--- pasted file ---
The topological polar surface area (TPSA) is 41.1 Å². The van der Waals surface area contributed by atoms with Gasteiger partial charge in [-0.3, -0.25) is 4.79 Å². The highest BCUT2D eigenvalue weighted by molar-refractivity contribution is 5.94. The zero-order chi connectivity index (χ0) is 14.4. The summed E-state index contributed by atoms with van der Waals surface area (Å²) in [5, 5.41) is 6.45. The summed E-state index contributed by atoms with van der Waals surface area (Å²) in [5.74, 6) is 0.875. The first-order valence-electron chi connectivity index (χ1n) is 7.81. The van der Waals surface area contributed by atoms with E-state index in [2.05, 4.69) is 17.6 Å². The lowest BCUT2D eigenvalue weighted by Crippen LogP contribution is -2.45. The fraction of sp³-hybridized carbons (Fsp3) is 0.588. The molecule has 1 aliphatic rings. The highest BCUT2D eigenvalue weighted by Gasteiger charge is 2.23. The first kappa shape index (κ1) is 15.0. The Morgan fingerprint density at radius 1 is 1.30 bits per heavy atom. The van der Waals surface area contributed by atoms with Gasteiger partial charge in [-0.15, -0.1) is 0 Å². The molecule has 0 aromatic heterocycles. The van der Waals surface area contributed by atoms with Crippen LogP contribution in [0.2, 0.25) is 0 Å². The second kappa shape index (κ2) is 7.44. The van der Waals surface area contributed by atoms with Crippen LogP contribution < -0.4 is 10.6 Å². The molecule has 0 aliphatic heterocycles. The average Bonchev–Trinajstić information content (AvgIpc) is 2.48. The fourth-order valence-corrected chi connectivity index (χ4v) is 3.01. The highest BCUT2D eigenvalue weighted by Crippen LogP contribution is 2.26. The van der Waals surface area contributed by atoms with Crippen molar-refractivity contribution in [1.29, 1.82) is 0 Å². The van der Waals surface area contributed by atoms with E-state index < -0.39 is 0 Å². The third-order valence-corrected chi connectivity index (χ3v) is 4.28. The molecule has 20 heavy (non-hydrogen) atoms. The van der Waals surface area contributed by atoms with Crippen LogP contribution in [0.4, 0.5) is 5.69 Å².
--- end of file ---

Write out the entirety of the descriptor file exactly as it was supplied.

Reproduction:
The topological polar surface area (TPSA) is 41.1 Å². The van der Waals surface area contributed by atoms with Gasteiger partial charge in [-0.3, -0.25) is 4.79 Å². The highest BCUT2D eigenvalue weighted by molar-refractivity contribution is 5.94. The zero-order chi connectivity index (χ0) is 14.4. The summed E-state index contributed by atoms with van der Waals surface area (Å²) in [5, 5.41) is 6.45. The summed E-state index contributed by atoms with van der Waals surface area (Å²) in [5.74, 6) is 0.875. The first-order valence-electron chi connectivity index (χ1n) is 7.81. The van der Waals surface area contributed by atoms with E-state index in [2.05, 4.69) is 17.6 Å². The lowest BCUT2D eigenvalue weighted by Crippen LogP contribution is -2.45. The fraction of sp³-hybridized carbons (Fsp3) is 0.588. The molecule has 1 aliphatic rings. The highest BCUT2D eigenvalue weighted by Gasteiger charge is 2.23. The first kappa shape index (κ1) is 15.0. The Morgan fingerprint density at radius 1 is 1.30 bits per heavy atom. The van der Waals surface area contributed by atoms with Gasteiger partial charge in [-0.15, -0.1) is 0 Å². The molecule has 0 aromatic heterocycles. The van der Waals surface area contributed by atoms with Crippen LogP contribution in [0.2, 0.25) is 0 Å². The second kappa shape index (κ2) is 7.44. The van der Waals surface area contributed by atoms with Crippen LogP contribution < -0.4 is 10.6 Å². The molecule has 0 aliphatic heterocycles. The average Bonchev–Trinajstić information content (AvgIpc) is 2.48. The fourth-order valence-corrected chi connectivity index (χ4v) is 3.01. The highest BCUT2D eigenvalue weighted by Crippen LogP contribution is 2.26. The van der Waals surface area contributed by atoms with Crippen molar-refractivity contribution in [1.29, 1.82) is 0 Å². The van der Waals surface area contributed by atoms with E-state index < -0.39 is 0 Å². The third-order valence-corrected chi connectivity index (χ3v) is 4.28. The molecule has 20 heavy (non-hydrogen) atoms. The van der Waals surface area contributed by atoms with Crippen LogP contribution in [0.4, 0.5) is 5.69 Å².